Sounds of Shakespeare

music Music was a fashionable accomplishment of Elizabethan gentlemen, but Shakespeare had a special sensitivity to it, to judge by the frequent and detailed musical references in his plays. Fittingly, his works have inspired more classical compositions than any literary source but the Bible. The Charlottesville and University Symphony sampled this vast repertoire at Cabell Hall in the third themed program of Kate Tamarkin’s debut “Fanfare Season” as music director.

The concert began with the overture to Otto Nicolai’s Merry Wives of Windsor, a mid-19th-century German opera in the Weber tradition. Perhaps not yet warmed to their work, the string sections sounded less than inspired in this romping sketch of what may be Shakespeare’s most frivolous comedy. More satisfying was a suite from the music for Laurence Olivier’s motion picture Henry V. The wartime film received an appropriately stirring accompaniment from William Walton, who by 1943 had completed his maturation from Bad Boy of the British avant-garde to establishment composer of earnest concerti and Elgaresque coronation marches. His pseudo-Renaissance dance airs in the Prologue and Epilogue found Tamarkin’s orchestra at its most sprightly, while the intervening battle sequences, culminating in the charge at Agincourt, conveyed a tense glory for which the brass and full percussion sections deserve particular credit. The performance as a whole made a case for this soundtrack score as stand-alone music, hardly needing the enhancement of narrator Thadd McQuade’s readings from the play.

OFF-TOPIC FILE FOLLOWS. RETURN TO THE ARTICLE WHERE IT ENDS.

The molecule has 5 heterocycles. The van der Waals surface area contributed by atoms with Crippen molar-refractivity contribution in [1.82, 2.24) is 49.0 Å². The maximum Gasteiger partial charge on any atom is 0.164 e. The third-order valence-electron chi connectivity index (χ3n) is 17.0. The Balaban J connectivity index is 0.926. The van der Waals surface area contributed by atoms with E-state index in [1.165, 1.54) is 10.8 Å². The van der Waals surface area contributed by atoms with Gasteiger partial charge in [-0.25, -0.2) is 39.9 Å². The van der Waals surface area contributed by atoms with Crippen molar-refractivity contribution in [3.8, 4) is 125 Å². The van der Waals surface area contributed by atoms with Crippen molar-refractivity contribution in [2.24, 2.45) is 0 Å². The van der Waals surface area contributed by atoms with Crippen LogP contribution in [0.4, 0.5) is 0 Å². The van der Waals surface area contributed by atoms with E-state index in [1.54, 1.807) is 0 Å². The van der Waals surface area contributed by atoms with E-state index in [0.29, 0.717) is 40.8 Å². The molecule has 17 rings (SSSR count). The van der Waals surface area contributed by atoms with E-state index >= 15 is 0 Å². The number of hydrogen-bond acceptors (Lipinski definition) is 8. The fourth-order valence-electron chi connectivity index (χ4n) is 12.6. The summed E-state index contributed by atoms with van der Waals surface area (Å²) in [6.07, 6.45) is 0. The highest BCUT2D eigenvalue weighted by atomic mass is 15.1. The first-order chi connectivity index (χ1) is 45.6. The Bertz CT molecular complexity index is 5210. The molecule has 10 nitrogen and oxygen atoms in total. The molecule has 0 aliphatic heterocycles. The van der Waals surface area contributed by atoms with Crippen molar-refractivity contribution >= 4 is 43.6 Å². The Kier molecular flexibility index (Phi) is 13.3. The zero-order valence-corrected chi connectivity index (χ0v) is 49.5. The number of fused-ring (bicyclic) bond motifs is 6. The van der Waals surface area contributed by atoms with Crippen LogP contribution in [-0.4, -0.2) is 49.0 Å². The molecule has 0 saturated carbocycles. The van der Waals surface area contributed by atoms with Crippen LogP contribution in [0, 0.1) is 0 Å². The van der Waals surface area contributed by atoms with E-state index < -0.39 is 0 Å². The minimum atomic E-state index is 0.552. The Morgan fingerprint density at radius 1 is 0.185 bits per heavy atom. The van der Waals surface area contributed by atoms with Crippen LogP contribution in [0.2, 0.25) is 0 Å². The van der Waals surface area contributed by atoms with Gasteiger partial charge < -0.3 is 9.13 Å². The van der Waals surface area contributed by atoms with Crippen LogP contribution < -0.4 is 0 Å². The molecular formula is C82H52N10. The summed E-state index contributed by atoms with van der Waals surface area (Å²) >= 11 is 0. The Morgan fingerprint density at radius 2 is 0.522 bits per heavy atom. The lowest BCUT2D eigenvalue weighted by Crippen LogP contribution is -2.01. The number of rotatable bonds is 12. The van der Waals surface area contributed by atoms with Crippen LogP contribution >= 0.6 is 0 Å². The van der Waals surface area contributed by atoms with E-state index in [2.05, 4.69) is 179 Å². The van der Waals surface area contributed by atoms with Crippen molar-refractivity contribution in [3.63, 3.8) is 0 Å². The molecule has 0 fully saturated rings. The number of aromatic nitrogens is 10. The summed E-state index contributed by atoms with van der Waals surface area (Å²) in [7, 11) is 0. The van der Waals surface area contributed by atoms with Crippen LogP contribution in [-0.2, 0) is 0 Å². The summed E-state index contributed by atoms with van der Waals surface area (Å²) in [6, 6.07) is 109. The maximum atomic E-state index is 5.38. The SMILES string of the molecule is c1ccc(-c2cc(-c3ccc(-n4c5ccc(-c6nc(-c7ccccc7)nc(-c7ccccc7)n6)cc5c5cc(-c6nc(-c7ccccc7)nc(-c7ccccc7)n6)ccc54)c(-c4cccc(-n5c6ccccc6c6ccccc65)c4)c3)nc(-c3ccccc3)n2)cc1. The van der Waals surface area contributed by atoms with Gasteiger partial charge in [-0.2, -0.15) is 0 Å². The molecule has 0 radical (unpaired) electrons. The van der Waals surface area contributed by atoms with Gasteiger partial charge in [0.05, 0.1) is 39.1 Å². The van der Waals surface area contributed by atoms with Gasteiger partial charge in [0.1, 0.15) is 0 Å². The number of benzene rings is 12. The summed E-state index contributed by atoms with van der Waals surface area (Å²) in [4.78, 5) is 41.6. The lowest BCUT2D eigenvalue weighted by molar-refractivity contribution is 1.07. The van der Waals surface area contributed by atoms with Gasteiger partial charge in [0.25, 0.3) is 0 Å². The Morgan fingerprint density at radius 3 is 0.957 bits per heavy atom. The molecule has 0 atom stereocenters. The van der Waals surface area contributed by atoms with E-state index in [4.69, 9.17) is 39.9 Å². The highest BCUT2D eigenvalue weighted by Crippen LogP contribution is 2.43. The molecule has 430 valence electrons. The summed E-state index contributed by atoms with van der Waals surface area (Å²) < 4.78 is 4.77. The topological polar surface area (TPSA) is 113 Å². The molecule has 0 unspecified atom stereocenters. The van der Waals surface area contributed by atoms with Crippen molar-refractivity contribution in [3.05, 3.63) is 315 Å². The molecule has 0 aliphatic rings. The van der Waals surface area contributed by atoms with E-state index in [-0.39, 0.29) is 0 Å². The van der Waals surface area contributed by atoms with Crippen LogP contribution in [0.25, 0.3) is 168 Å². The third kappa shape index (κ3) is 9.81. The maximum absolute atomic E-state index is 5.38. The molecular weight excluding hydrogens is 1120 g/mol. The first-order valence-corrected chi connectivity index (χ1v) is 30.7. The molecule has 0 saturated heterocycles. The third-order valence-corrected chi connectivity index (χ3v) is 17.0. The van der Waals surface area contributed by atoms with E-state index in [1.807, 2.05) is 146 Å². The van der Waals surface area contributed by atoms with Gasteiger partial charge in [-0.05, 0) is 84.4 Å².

Tamarkin saved the best for last, leading her musicians through a vast emotional territory in selections from one of the greatest of all ballets, Prokofiev’s Romeo and Juliet (1935). Their playing was incisive and ominous in “The Montagues and Capulets,” playful in “The Child Juliet,” demonically mercurial in “The Death of Tybalt.” Along with the woodwinds, the brass again shone throughout, with memorable solo work from trumpeter Paul Neebe, French horn Dwight Purvis and bassoonist Ibby Roberts in the meditative “Friar Lawrence.” The strings sang out robustly in the tragic conclusion, “Romeo at Juliet’s Tomb.”

The Symphony season continues March 17 and 18 with “Voices of Spring,” featuring Scheherazade by Rimsky-Korsakov and the Poulenc Gloria with the University Singers.

Posted In:     News

Previous Post

Region ten violated FOIA, judge finds

Next Post

Mr. Jones and me

Our comments system is designed to foster a lively debate of ideas, offer a forum for the exchange of ad hoc information, and solicit honest, respectful feedback about the work we do. We’re glad you’re participating. Here are a few simple rules to follow, which should be relatively straightforward.

1) Don’t call people names or accuse them of things you cannot support.
2) Don’t direct foul language, racial slurs, or offensive terms at other commenters or our staff.
3) Don’t use the discussion on our site for commercial (or shameless personal) promotion.

We reserve the right to remove posts and ban commenters who violate any of the rules listed above, or the spirit of the discussion. We’re trying to create a safe space for a wide range of people to express themselves, and we believe that goal can only be achieved through thoughtful, sensitive editorial control.

If you have questions or comments about our policies or about a specific post, please send an e-mail to

Leave a Reply

Notify of